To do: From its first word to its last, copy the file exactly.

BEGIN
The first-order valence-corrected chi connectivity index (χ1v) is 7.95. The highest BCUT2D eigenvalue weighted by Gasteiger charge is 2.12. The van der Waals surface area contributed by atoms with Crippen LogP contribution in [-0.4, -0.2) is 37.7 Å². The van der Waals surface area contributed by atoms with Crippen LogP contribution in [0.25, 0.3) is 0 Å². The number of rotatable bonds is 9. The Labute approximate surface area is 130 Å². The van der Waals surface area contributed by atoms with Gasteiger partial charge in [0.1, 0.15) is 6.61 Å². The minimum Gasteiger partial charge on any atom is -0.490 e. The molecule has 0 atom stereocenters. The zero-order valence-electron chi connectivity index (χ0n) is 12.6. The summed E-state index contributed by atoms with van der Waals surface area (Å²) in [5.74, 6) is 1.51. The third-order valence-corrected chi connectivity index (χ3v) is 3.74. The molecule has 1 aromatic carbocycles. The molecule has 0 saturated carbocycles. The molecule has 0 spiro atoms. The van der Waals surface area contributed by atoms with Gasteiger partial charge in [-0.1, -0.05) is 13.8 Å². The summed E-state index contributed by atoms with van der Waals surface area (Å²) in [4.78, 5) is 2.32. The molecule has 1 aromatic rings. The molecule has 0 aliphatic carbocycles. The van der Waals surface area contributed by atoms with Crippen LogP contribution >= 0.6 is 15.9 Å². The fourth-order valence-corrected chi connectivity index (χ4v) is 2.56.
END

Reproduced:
The first-order valence-corrected chi connectivity index (χ1v) is 7.95. The highest BCUT2D eigenvalue weighted by Gasteiger charge is 2.12. The van der Waals surface area contributed by atoms with Crippen LogP contribution in [-0.4, -0.2) is 37.7 Å². The van der Waals surface area contributed by atoms with Crippen LogP contribution in [0.25, 0.3) is 0 Å². The number of rotatable bonds is 9. The Labute approximate surface area is 130 Å². The van der Waals surface area contributed by atoms with Gasteiger partial charge in [0.1, 0.15) is 6.61 Å². The minimum Gasteiger partial charge on any atom is -0.490 e. The molecule has 0 atom stereocenters. The zero-order valence-electron chi connectivity index (χ0n) is 12.6. The summed E-state index contributed by atoms with van der Waals surface area (Å²) in [5.74, 6) is 1.51. The third-order valence-corrected chi connectivity index (χ3v) is 3.74. The molecule has 1 aromatic carbocycles. The molecule has 0 saturated carbocycles. The molecule has 0 spiro atoms. The van der Waals surface area contributed by atoms with Gasteiger partial charge in [-0.1, -0.05) is 13.8 Å². The summed E-state index contributed by atoms with van der Waals surface area (Å²) in [4.78, 5) is 2.32. The molecule has 1 aromatic rings. The molecule has 0 aliphatic carbocycles. The van der Waals surface area contributed by atoms with Crippen LogP contribution >= 0.6 is 15.9 Å². The fourth-order valence-corrected chi connectivity index (χ4v) is 2.56.